The evolution of the buy side EDM specialist formerly known as Citadel Associates that was set in train by the departure of managing director Jean Williams and the company’s acquisition by a group of seasoned financial technology investors mid-last year has culminated in its renaming as Cadis Software. As the vendor assumes the name of its flagship solution, it also gets another new CEO: Daniel Simpson, as planned from the outset of the acquisition, takes over day to day operations from interim CEO Peter Little, who moves into the chairman role.
Global expansion is also on the cards, Simpson says. “We are expanding in North America, adding one more person in Boston and opening a New York office in the coming few weeks.”
Personnel changes aside, the Cadis strategy is unchanged, according to Simpson: “a laser-like focus on the buy side”. As the vendor trumpets an impressive 11-week implementation at Principal Global Investors, Simpson highlights an ongoing effort to streamline implementation times further still, by packaging up plug-ins to third-party systems commonly used by the buy side. “By continuing to focus on packaging the solution and refining the implementation process, and on passing on knowledge about the system to the customers’ own staff, our aim is to get that installation time down to as low as eight weeks,” he says. This focus on ensuring the solution can be implemented as easily as possible “out of the box” is in stark contrast to the more consultancy-focused direction apparently favoured by Williams – who is now ensconced at EDM vendor Asset Control.
US-based asset manager Principal – where the Cadis EDM suite is providing a centralised single security master file, delivering up-to-date, cleansed security data – joins an impressive roster of buy side clients already using the Cadis software. Simpson says his own background (10 plus years in buy side-focused financial technology), the buy side software/asset management backgrounds of the other key personnel at Cadis and the buy side-specific focus of the software itself position the vendor well to meet investment manager and hedge fund EDM needs more effectively than EDM vendors with a broader buy and sell side focus.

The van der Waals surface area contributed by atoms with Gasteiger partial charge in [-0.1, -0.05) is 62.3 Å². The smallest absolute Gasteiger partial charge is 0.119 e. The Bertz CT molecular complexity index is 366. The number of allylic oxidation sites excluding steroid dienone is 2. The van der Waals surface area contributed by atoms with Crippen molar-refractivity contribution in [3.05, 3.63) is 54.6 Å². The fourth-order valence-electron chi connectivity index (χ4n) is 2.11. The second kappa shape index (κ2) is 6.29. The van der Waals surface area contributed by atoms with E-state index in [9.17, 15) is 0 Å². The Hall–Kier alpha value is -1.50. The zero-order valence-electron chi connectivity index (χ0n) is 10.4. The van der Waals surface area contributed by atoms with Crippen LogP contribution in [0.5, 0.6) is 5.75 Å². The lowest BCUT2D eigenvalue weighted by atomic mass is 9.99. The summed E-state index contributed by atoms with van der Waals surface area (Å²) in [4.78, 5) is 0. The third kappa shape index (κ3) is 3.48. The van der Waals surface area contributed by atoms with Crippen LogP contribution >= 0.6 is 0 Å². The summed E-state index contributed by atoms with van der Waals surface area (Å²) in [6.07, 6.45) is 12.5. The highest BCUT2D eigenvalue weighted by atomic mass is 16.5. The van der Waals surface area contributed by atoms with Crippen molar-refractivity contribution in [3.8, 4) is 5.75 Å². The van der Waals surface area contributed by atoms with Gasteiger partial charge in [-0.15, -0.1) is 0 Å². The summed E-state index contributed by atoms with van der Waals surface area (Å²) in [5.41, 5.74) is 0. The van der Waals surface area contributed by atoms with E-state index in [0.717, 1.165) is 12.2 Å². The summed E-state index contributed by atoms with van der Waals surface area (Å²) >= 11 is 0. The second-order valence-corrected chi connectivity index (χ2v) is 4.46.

It is certainly true that buy side firms tend to favour software vendors that are focused on their particular needs – and have less appetite (and budget) for the kinds of long-winded, multi-year implementations that unfortunately have tended to characterise the EDM landscape to date. The question is whether, in the current troubled environment, buy side demand for EDM solutions will continue to hold up.
Simpson insists Cadis has seen no slow-down in demand; indeed, “during the past two to three months we have seen more RFIs than we saw during the whole of the past year”, he says. The heightened focus on risk in the current market environment is an important driver, Simpson adds. “Generally there is a strong demand to be able to aggregate data and look at risks and exposures. That is hard to do if you need to look across several different systems, and risk is at the heart of a lot of the RFIs we are seeing.”
Cadis had already been investing in improving the capability of its software to handle complex derivatives and structured products, and that focus continues, according to Simpson. “Firms are either taking systems such as Murex for trading OTC derivatives, or continuing to handle much of this activity in spreadsheets,” he says. “They are finding they still have four or five silos of information which is not acceptable from a risk management perspective. A complete picture is needed and this is driving more and more investment in EDM solutions like ours.”